The other night I was checking on Simon before I went to bed, and wondered why I still do it, or what I'm really checking for. I tend to cover him up if he's squirmed out of the covers, but for all I know that was intentional. I was kind of shocked at how enormous he looked. Then I saw an old video of him, when he was 2, dipping tiny pieces of non-choking hot dog in ketchup and saying, "Dip, dip." His baby laugh and "Simonese" were adorable.
We'll never experience that again, and this reality causes great sadness for me. I've generally taken entering my 40's in stride, and even feel that it has some advantages, but this thing about my kid growing up fast is hard. He's half way to high school graduation in terms of age, 9 down, 9 to go. We already got a late start, and additional children (likely by adoption) would push parenting into our 70's, which we don't want, but it's still sad.
If there's any particular thing that stands out about the early parenting, it's how no advice that anyone gives you is useful, and any preparation for it landed somewhere between pointless and useless. The day that little creature enters your life, you're pretty much on autopilot and you do whatever instinct suggests you need to do. Then as soon you figure something out, there's enough change in the next week that you have to figure it out all over again. This cycle repeats until at least 5 or 6, and soon the physically exhausting ass-wiping and barfing is replaced with the mentally exhausting thing about your little person having opinions and strong feelings.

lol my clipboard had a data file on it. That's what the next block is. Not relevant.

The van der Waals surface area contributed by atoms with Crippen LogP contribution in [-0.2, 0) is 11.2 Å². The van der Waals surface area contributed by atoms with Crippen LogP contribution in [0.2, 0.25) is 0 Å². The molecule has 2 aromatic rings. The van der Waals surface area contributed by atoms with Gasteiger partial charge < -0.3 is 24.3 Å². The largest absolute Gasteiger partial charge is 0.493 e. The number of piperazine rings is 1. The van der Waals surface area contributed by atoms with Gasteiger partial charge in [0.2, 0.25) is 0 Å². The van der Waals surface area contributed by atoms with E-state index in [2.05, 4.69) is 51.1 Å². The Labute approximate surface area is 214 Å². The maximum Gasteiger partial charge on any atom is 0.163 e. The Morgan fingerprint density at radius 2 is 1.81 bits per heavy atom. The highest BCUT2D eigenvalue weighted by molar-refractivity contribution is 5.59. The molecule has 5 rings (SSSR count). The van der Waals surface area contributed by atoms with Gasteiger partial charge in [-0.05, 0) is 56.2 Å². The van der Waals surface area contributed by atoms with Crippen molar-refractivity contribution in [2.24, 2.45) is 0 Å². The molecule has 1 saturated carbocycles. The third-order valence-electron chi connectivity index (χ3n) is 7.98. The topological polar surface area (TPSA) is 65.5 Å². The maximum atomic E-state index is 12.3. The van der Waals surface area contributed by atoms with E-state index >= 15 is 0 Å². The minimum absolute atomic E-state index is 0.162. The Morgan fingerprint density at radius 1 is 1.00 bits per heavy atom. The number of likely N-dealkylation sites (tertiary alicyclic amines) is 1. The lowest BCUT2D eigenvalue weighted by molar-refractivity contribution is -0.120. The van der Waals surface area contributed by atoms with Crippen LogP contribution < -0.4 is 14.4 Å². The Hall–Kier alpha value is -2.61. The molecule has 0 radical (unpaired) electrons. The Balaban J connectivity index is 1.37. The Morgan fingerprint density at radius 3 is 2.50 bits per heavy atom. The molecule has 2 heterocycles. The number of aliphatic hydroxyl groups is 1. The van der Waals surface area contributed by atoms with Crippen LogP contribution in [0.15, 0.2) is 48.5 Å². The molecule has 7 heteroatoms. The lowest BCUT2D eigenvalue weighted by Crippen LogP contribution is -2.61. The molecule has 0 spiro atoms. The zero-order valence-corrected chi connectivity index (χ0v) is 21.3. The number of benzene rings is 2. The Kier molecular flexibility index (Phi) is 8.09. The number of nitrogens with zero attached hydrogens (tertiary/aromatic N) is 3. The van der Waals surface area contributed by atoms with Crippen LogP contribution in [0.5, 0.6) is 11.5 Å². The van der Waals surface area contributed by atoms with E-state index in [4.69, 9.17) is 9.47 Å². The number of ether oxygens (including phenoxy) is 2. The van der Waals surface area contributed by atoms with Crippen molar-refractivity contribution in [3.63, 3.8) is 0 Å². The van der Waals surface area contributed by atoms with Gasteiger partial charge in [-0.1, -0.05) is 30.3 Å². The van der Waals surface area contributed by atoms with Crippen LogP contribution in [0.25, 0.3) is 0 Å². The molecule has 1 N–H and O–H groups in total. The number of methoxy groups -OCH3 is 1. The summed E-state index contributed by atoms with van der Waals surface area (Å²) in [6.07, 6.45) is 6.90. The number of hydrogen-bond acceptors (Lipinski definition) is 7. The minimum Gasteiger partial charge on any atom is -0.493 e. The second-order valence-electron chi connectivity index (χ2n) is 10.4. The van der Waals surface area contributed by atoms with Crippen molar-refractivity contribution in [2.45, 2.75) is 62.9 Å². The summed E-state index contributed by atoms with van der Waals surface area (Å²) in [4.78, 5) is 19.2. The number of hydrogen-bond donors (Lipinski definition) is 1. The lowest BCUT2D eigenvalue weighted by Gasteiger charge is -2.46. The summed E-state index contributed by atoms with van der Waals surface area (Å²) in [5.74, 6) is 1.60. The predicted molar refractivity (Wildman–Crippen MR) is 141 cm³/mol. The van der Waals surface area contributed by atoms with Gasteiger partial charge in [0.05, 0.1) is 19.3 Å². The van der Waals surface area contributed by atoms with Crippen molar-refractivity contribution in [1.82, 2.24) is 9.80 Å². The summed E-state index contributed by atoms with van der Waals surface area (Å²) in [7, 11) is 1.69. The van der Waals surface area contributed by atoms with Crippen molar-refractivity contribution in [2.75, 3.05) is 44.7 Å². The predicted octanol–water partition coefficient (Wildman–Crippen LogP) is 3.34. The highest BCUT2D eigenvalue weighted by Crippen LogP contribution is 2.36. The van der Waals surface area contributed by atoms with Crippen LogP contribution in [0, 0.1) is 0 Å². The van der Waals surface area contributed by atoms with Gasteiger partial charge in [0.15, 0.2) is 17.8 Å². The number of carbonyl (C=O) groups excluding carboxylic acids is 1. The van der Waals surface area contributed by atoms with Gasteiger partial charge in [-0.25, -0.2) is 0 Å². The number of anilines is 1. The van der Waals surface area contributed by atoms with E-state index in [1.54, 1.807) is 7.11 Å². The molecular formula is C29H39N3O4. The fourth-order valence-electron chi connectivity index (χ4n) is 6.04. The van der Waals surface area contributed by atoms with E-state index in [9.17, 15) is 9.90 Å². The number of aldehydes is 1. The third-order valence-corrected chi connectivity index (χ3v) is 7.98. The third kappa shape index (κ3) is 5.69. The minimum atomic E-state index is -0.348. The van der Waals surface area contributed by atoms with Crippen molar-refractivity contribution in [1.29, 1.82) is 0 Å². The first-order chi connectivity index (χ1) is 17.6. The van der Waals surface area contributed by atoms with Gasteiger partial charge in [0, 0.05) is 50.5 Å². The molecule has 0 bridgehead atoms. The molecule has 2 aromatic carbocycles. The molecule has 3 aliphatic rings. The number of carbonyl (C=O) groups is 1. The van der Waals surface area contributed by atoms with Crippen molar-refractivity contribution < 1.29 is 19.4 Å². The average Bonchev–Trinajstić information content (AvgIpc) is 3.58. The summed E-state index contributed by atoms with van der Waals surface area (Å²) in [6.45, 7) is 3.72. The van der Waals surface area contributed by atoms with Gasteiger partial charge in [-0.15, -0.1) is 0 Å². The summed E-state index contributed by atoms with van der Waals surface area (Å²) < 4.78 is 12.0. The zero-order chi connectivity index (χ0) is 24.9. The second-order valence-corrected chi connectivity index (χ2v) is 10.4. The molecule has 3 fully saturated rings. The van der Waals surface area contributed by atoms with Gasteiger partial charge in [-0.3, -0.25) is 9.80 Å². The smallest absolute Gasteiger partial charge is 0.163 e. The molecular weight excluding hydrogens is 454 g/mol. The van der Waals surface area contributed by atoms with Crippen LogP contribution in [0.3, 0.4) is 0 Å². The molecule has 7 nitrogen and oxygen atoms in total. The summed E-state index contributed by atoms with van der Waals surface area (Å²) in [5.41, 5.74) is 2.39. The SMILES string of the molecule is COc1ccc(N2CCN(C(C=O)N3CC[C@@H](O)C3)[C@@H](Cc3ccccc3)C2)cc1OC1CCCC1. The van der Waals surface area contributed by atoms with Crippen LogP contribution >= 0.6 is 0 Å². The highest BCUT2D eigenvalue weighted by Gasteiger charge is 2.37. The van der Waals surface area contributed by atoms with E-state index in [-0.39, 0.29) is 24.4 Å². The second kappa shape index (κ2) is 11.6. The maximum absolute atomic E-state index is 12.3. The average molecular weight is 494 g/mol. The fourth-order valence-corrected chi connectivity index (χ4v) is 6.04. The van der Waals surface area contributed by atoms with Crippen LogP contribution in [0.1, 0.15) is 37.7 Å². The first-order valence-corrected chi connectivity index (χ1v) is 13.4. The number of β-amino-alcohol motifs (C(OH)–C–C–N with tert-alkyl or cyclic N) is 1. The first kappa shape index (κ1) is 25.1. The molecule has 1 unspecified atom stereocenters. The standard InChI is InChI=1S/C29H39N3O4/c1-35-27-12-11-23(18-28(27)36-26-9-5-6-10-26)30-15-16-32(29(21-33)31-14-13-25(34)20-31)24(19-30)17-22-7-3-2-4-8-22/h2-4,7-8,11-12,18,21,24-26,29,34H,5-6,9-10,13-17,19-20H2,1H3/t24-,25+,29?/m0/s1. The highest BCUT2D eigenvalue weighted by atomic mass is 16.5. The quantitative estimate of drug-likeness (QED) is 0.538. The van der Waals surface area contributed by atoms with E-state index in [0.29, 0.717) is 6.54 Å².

Simon got sick tonight, pushing a fever of 100 degrees, with a cough that wouldn't quit. My often adversarial little boy just wanted me to help him feel better, and for now he needs someone who will rub his back and tell him that he's going to be OK. Those days are numbered, I know, and for me it causes a lot of anxiety about being a better dad while I still have time. There's just so little time.